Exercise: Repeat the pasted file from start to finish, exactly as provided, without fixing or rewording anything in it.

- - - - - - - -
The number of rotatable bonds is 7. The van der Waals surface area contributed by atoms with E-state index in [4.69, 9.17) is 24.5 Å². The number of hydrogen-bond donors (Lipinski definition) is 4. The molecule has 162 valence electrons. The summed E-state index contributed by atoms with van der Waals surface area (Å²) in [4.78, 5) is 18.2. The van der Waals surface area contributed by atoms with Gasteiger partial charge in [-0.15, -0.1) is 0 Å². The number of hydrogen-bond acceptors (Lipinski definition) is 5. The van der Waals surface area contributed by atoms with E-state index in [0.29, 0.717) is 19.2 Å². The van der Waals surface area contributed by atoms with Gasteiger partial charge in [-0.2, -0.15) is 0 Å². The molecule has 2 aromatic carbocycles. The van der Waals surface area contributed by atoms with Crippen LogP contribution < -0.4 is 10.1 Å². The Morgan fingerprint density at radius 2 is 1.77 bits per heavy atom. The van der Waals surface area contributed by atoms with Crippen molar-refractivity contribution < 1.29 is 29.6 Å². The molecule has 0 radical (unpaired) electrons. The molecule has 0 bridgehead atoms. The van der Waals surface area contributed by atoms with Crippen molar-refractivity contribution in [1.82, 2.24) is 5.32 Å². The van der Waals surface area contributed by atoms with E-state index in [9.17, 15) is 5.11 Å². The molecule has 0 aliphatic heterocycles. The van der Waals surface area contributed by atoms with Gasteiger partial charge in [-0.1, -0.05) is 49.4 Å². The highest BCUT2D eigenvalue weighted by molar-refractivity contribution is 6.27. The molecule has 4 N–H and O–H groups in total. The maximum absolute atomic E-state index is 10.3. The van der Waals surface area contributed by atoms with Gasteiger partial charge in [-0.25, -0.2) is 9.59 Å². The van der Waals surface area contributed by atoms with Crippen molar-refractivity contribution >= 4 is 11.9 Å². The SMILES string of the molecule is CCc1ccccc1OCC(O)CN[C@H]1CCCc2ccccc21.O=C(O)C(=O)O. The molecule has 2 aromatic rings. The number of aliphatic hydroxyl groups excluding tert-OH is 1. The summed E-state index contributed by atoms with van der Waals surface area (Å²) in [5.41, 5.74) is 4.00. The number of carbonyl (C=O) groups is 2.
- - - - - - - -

The number of rotatable bonds is 7. The van der Waals surface area contributed by atoms with E-state index in [4.69, 9.17) is 24.5 Å². The number of hydrogen-bond donors (Lipinski definition) is 4. The molecule has 162 valence electrons. The summed E-state index contributed by atoms with van der Waals surface area (Å²) in [4.78, 5) is 18.2. The van der Waals surface area contributed by atoms with Gasteiger partial charge in [-0.15, -0.1) is 0 Å². The number of hydrogen-bond acceptors (Lipinski definition) is 5. The van der Waals surface area contributed by atoms with E-state index in [0.29, 0.717) is 19.2 Å². The van der Waals surface area contributed by atoms with Gasteiger partial charge in [-0.2, -0.15) is 0 Å². The molecule has 2 aromatic carbocycles. The van der Waals surface area contributed by atoms with Crippen LogP contribution < -0.4 is 10.1 Å². The Morgan fingerprint density at radius 2 is 1.77 bits per heavy atom. The van der Waals surface area contributed by atoms with Crippen molar-refractivity contribution < 1.29 is 29.6 Å². The molecule has 0 radical (unpaired) electrons. The molecule has 0 bridgehead atoms. The van der Waals surface area contributed by atoms with Crippen molar-refractivity contribution in [1.82, 2.24) is 5.32 Å². The van der Waals surface area contributed by atoms with E-state index in [9.17, 15) is 5.11 Å². The molecule has 0 aliphatic heterocycles. The van der Waals surface area contributed by atoms with Gasteiger partial charge in [-0.1, -0.05) is 49.4 Å². The highest BCUT2D eigenvalue weighted by molar-refractivity contribution is 6.27. The molecule has 4 N–H and O–H groups in total. The maximum absolute atomic E-state index is 10.3. The van der Waals surface area contributed by atoms with Gasteiger partial charge in [-0.25, -0.2) is 9.59 Å². The van der Waals surface area contributed by atoms with Crippen molar-refractivity contribution >= 4 is 11.9 Å². The SMILES string of the molecule is CCc1ccccc1OCC(O)CN[C@H]1CCCc2ccccc21.O=C(O)C(=O)O. The molecule has 2 aromatic rings. The number of aliphatic hydroxyl groups excluding tert-OH is 1. The summed E-state index contributed by atoms with van der Waals surface area (Å²) in [5.41, 5.74) is 4.00. The number of carbonyl (C=O) groups is 2.